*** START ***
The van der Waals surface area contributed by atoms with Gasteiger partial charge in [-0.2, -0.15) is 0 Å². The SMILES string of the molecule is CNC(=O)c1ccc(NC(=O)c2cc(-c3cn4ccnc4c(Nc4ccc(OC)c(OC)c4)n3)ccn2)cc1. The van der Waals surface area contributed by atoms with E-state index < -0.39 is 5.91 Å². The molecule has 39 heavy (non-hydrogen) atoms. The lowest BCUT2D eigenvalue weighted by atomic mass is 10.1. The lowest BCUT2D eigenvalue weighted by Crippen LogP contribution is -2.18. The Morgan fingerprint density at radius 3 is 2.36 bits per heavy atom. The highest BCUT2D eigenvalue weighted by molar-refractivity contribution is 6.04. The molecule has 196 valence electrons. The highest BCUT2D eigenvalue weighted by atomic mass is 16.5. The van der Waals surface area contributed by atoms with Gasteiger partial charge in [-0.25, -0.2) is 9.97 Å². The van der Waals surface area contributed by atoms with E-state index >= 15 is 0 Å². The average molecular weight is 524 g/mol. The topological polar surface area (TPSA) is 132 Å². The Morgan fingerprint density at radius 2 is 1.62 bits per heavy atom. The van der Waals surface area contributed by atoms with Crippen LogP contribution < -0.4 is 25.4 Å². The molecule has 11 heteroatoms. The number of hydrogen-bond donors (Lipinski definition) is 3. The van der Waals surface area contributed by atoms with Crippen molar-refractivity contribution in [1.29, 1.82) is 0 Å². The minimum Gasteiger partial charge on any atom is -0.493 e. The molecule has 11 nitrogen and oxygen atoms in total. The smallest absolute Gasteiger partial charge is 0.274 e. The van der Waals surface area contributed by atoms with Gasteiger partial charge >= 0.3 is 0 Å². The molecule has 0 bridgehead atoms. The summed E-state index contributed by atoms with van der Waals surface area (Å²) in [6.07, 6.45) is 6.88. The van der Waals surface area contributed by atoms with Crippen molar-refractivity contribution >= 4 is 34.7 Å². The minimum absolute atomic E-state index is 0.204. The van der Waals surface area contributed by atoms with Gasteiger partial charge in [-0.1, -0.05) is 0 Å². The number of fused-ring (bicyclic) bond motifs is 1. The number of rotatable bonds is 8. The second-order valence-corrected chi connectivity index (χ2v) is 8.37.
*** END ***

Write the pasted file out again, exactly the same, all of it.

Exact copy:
The van der Waals surface area contributed by atoms with Gasteiger partial charge in [-0.2, -0.15) is 0 Å². The SMILES string of the molecule is CNC(=O)c1ccc(NC(=O)c2cc(-c3cn4ccnc4c(Nc4ccc(OC)c(OC)c4)n3)ccn2)cc1. The van der Waals surface area contributed by atoms with E-state index < -0.39 is 5.91 Å². The molecule has 39 heavy (non-hydrogen) atoms. The lowest BCUT2D eigenvalue weighted by atomic mass is 10.1. The lowest BCUT2D eigenvalue weighted by Crippen LogP contribution is -2.18. The Morgan fingerprint density at radius 3 is 2.36 bits per heavy atom. The highest BCUT2D eigenvalue weighted by molar-refractivity contribution is 6.04. The molecule has 196 valence electrons. The highest BCUT2D eigenvalue weighted by atomic mass is 16.5. The van der Waals surface area contributed by atoms with Gasteiger partial charge in [-0.25, -0.2) is 9.97 Å². The van der Waals surface area contributed by atoms with E-state index >= 15 is 0 Å². The average molecular weight is 524 g/mol. The topological polar surface area (TPSA) is 132 Å². The Morgan fingerprint density at radius 2 is 1.62 bits per heavy atom. The van der Waals surface area contributed by atoms with Crippen LogP contribution < -0.4 is 25.4 Å². The molecule has 11 heteroatoms. The number of hydrogen-bond donors (Lipinski definition) is 3. The van der Waals surface area contributed by atoms with Crippen molar-refractivity contribution in [1.29, 1.82) is 0 Å². The minimum Gasteiger partial charge on any atom is -0.493 e. The molecule has 11 nitrogen and oxygen atoms in total. The smallest absolute Gasteiger partial charge is 0.274 e. The van der Waals surface area contributed by atoms with Gasteiger partial charge >= 0.3 is 0 Å². The molecule has 0 bridgehead atoms. The summed E-state index contributed by atoms with van der Waals surface area (Å²) in [6.07, 6.45) is 6.88. The van der Waals surface area contributed by atoms with Crippen molar-refractivity contribution >= 4 is 34.7 Å². The minimum absolute atomic E-state index is 0.204. The van der Waals surface area contributed by atoms with Gasteiger partial charge in [-0.1, -0.05) is 0 Å². The number of fused-ring (bicyclic) bond motifs is 1. The number of rotatable bonds is 8. The second-order valence-corrected chi connectivity index (χ2v) is 8.37.